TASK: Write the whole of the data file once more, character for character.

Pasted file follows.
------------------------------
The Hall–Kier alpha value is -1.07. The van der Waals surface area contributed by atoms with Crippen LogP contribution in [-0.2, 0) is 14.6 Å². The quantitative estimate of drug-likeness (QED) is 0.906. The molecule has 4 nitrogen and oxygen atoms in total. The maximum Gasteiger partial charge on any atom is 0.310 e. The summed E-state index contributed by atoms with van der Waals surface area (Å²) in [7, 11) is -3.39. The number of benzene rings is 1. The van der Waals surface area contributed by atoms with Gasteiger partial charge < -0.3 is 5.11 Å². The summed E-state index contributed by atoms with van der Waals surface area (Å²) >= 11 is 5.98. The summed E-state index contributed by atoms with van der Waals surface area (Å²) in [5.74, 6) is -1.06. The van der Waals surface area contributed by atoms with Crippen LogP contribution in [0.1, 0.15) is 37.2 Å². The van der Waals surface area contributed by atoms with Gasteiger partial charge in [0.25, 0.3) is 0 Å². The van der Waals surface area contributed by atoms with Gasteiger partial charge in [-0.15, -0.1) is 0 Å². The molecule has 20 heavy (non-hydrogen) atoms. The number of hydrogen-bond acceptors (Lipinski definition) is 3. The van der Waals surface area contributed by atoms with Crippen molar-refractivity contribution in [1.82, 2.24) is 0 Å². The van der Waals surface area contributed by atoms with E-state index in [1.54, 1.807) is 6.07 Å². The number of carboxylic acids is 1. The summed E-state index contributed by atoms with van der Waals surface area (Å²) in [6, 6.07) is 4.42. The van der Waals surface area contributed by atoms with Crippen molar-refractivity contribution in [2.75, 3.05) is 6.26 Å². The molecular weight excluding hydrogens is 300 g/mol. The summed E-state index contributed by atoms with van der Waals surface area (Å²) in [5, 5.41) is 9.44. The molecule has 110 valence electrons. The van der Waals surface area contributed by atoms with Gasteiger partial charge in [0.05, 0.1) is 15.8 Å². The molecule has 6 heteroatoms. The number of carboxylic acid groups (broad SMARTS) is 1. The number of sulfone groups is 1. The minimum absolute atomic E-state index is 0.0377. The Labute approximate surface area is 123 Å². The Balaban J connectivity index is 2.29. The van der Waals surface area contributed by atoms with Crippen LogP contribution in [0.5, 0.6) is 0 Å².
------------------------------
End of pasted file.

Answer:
The Hall–Kier alpha value is -1.07. The van der Waals surface area contributed by atoms with Crippen LogP contribution in [-0.2, 0) is 14.6 Å². The quantitative estimate of drug-likeness (QED) is 0.906. The molecule has 4 nitrogen and oxygen atoms in total. The maximum Gasteiger partial charge on any atom is 0.310 e. The summed E-state index contributed by atoms with van der Waals surface area (Å²) in [7, 11) is -3.39. The number of benzene rings is 1. The van der Waals surface area contributed by atoms with Gasteiger partial charge < -0.3 is 5.11 Å². The summed E-state index contributed by atoms with van der Waals surface area (Å²) >= 11 is 5.98. The summed E-state index contributed by atoms with van der Waals surface area (Å²) in [5.74, 6) is -1.06. The van der Waals surface area contributed by atoms with Crippen LogP contribution in [0.1, 0.15) is 37.2 Å². The van der Waals surface area contributed by atoms with Gasteiger partial charge in [0.25, 0.3) is 0 Å². The van der Waals surface area contributed by atoms with Gasteiger partial charge in [-0.15, -0.1) is 0 Å². The molecule has 20 heavy (non-hydrogen) atoms. The number of hydrogen-bond acceptors (Lipinski definition) is 3. The van der Waals surface area contributed by atoms with Crippen molar-refractivity contribution in [1.82, 2.24) is 0 Å². The van der Waals surface area contributed by atoms with E-state index in [1.54, 1.807) is 6.07 Å². The number of carboxylic acids is 1. The summed E-state index contributed by atoms with van der Waals surface area (Å²) in [6, 6.07) is 4.42. The van der Waals surface area contributed by atoms with Crippen molar-refractivity contribution in [2.75, 3.05) is 6.26 Å². The molecular weight excluding hydrogens is 300 g/mol. The summed E-state index contributed by atoms with van der Waals surface area (Å²) in [5, 5.41) is 9.44. The molecule has 110 valence electrons. The van der Waals surface area contributed by atoms with Gasteiger partial charge in [0.05, 0.1) is 15.8 Å². The molecule has 6 heteroatoms. The number of carboxylic acid groups (broad SMARTS) is 1. The number of sulfone groups is 1. The minimum absolute atomic E-state index is 0.0377. The Labute approximate surface area is 123 Å². The Balaban J connectivity index is 2.29. The van der Waals surface area contributed by atoms with Crippen LogP contribution in [0.5, 0.6) is 0 Å².